• A huge difference: Gillian Davis, co-author of First-Time Leader: Foundational Tools for Inspiring and Enabling Your New Team, says it's important for presenters to write out a draft. "I took this from Denise’s talk at the Fabian Womens Network in London and applied it immediately. It made a huge difference to my delivery. Having, and practicing, your speech allows you to ensure your key points get across, when are good times to take questions, and to give you an indication of length so you stay within your allocated time. 
  • The task requires it: Resa Lewiss, MD, says of her 2014 TEDMED talk, "Truth be told, this was the first time I wrote a speech out as literally word for word as the task required. Memorizing my talk wasn’t difficult; however moving beyond memorization was the most significant challenge."
  • The speech had a purpose: Lucy Rogers, PhD, also says that writing a script "was new for me... By writing the script I made it tighter, put more rhetorical devices and quotes in than I would have in my “normal” way of picturing stories." And after she delivered her InspireFest talk, she says, "Because I wrote the speech out, the rhetorical devices and word pictures were much stronger. The speech I feel had a purpose and a call to arms." But she adds a cautionary "Note to self: freeze the speech longer in advance to give yourself chance to learn it."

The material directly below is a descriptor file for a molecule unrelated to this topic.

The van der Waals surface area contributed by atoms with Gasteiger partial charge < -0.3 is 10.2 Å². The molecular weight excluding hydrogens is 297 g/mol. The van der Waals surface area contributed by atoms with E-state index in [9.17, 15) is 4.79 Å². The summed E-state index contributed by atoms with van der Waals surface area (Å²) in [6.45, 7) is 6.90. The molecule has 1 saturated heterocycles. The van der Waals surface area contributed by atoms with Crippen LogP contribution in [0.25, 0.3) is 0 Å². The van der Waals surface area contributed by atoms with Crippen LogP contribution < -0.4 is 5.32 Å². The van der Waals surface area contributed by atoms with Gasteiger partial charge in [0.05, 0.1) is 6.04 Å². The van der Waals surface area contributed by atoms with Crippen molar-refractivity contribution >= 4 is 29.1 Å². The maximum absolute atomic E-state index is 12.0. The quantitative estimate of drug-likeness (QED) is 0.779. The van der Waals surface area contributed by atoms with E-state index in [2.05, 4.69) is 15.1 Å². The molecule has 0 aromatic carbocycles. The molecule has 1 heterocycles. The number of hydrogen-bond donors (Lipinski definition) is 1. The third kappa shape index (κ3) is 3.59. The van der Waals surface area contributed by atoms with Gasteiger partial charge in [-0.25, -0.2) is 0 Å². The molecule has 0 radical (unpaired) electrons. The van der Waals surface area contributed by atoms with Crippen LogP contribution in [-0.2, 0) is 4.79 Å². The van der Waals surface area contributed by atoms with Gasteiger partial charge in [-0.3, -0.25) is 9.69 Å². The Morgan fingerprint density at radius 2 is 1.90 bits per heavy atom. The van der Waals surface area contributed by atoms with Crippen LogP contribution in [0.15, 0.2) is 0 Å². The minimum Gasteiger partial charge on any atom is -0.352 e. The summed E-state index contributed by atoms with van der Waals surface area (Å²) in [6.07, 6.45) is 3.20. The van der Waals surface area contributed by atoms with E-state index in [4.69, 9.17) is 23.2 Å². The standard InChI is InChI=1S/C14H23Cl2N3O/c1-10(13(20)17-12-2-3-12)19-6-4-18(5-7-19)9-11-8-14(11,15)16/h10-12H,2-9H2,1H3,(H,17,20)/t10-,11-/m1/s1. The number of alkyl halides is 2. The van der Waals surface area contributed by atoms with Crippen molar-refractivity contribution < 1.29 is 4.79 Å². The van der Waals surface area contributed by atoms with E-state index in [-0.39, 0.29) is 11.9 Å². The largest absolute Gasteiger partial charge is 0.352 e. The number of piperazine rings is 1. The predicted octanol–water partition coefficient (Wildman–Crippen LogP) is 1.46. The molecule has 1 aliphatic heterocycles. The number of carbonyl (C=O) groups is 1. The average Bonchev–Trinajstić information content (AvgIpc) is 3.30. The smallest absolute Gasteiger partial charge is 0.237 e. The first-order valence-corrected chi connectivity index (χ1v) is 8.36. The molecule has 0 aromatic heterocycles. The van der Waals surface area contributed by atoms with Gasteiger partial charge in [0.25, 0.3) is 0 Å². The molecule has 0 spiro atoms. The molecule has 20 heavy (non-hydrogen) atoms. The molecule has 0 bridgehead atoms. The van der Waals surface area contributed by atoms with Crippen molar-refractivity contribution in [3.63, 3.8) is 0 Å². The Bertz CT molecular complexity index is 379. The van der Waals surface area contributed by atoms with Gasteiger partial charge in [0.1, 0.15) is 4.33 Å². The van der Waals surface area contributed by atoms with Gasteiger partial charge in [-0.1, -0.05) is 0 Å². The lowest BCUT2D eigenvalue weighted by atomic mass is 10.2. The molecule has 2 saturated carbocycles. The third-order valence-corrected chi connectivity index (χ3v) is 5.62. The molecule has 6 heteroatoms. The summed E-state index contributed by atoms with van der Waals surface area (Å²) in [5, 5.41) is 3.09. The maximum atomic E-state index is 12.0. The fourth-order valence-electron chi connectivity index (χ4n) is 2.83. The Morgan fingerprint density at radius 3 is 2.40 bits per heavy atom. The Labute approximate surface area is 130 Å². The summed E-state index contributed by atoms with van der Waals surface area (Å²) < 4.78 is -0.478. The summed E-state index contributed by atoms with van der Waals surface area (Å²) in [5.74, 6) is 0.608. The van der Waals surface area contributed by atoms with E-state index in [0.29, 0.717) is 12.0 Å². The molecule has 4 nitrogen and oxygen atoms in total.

• A lifesaver: Lisa Lamkins says "Giving a “TED-like” talk was so different and a little daunting... I really wanted to shine so I did all the prep Denise suggested – wrote out my speech word for word which is a struggle because I NEVER do that. After I got the written version edited to where I wanted it, I recorded myself reading it.  Then I started practicing it out loud." The scripting and practice later saved her when she froze and forgot: "The words came out, albeit not with the same smoothness and easy delivery that I had practiced a thousand times. But they came."